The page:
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Monteverdi Vespers of 1610

Virtuoso vespers 

Monteverdi Vespers of 1610

Deborah Fox, Pegasus Early Music's artistic director, says it has long been a dream of hers that the organization perform Claudio Monteverdi's Vespers of 1610, a work she has loved since she first encountered it a couple of decades or so ago as a lute student. This weekend, Fox's dream comes true at the Hochstein Performance Hall, when 25 musicians will take the stage (and a few other locations within the hall) to present this great work. The concert is the culmination of Pegasus's 10th-anniversary season as well.

This grandiose 90-minute piece is not often performed (in fact, it's not known whether Monteverdi himself ever heard it in its entirety). It was last heard in Rochester about 10 years ago at the Memorial Art Gallery. The Vespers has always been recognized as a milestone in musical history by one of history's revolutionary composers, but it is not nearly as well-known as Monteverdi's operas, or other Baroque religious vocal masterpieces.

Despite its rarity, Fox says, "the Monteverdi Vespers is on a par with the other great Baroque sacred works, like Messiah or the Bach Passions. The reason it is done less often, I think, is that to do it properly, you really need to have people who specialize in the 17th-century Italian style."

That style is not only brilliant and florid, it's often dramatic — a reminder that Monteverdi, who lived from 1567 to 1643, was the first great composer of opera (his "Orfeo," the earliest opera to be performed regularly, had its premiere a few years before his Vespers). "There are fast notes upon fast notes for the singers," Fox says. "The score is full of ornamentation — and Monteverdi wrote it all out and insisted it be sung exactly as written."

The virtuosity also extended to the composer. Fox describes this huge score as "a virtuoso display of every kind of music extant at the time." Those musical styles are sacred — including sections of the Vespers (evening prayer service) alongside settings of other Biblical texts including the Magnificat and the Song of Solomon — and secular, with music based on dance rhythms.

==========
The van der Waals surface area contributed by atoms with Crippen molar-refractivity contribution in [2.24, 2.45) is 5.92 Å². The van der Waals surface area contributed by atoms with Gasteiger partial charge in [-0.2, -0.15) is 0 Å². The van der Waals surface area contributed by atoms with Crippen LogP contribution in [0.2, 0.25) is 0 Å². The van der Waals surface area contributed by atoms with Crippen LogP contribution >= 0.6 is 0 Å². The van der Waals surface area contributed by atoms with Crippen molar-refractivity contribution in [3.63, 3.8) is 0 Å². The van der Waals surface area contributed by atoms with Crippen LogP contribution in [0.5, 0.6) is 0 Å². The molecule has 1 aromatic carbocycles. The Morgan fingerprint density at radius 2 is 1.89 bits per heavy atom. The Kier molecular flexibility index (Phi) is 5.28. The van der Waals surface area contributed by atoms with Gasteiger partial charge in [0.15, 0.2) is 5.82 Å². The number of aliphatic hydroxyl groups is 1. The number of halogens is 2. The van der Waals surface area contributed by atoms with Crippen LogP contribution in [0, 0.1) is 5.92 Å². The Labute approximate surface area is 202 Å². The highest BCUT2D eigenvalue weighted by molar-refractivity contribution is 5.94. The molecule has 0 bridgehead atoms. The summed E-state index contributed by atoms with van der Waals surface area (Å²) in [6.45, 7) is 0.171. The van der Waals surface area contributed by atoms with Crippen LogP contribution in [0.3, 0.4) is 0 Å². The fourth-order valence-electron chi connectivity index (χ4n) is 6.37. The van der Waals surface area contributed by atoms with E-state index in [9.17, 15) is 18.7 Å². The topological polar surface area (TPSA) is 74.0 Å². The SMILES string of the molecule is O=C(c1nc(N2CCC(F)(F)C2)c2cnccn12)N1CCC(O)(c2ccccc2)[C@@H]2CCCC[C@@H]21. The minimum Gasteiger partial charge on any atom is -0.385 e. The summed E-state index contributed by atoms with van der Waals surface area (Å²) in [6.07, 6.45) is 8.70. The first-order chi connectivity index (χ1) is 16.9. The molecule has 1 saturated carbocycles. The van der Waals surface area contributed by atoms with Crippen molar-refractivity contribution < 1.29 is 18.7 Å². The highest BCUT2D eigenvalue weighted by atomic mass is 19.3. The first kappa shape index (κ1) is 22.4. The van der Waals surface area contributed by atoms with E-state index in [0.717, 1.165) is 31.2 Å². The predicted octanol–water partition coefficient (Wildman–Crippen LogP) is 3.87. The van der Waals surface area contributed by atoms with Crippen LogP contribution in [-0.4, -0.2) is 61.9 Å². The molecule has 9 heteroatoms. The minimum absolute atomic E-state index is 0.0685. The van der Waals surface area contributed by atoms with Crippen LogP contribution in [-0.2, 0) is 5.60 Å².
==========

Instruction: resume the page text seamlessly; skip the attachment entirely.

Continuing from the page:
Fox points out that before publishing this massive work in 1610, when he was in his 40's, Monteverdi hadn't published any sacred music. The Vespers was probably a collection of pieces Monteverdi had written at different times; some scholars think it was intended as a sort of musical resume for prospective sacred employers in Rome or Venice. (The opening piece, in fact, is stolen in part from the brassy prologue to "Orfeo.")

Whatever its origins, the Monteverdi Vespers is anything but a hodgepodge, says Fox, who points out the piece's dramatic symmetry: large choral sections alternate with compositions for one, two, three, or four voices and different kinds of instrumental accompaniment. These pieces can include everything from medieval chants, to music in a descriptive madrigal style, to elaborate contrapuntal writing.

The choral movements are often written in an antiphonal style — pitting two choral-instrumental groups against each other in counterpoint or echo effects. This requires space, which makes Hochstein Performance Hall an ideal venue. There's even an instrumental sonata, placed in the middle of the piece.

"It all works so beautifully together," Fox says. "And while individual sections are often performed alone, Monteverdi did publish the Vespers as a whole and I think he wanted it performed as a whole."

Getting 25 of the requisite expert early-music performers to put on this piece takes determination, but Fox has put them together, headed by "the perfect person": the Eastman School's lutenist and conductor Paul O'Dette, who recently won a Grammy as well as an Early Music America Award along with his wife, the viola da gamba player Christel Thielmann, who will also be among the instrumentalists.

The rest of the ensemble is equally well-schooled in the Monteverdi style. The brass ensemble includes two cornetti and three sackbuts, predecessors of the modern trumpet and trombone, respectively. And there are nine singers heard in various combinations. Along with the string and brass ensembles, the group will employ not one, but three lutes, to be performed by O'Dette, Fox, and Ryaan Ahmed.

A lot of skill and scholarship goes into preparing a performance of the Monteverdi Vespers, but the result, says Fox, should be "thrilling. I have heard this piece countless times, and I am continually amazed by Monteverdi's originality and his imagination."

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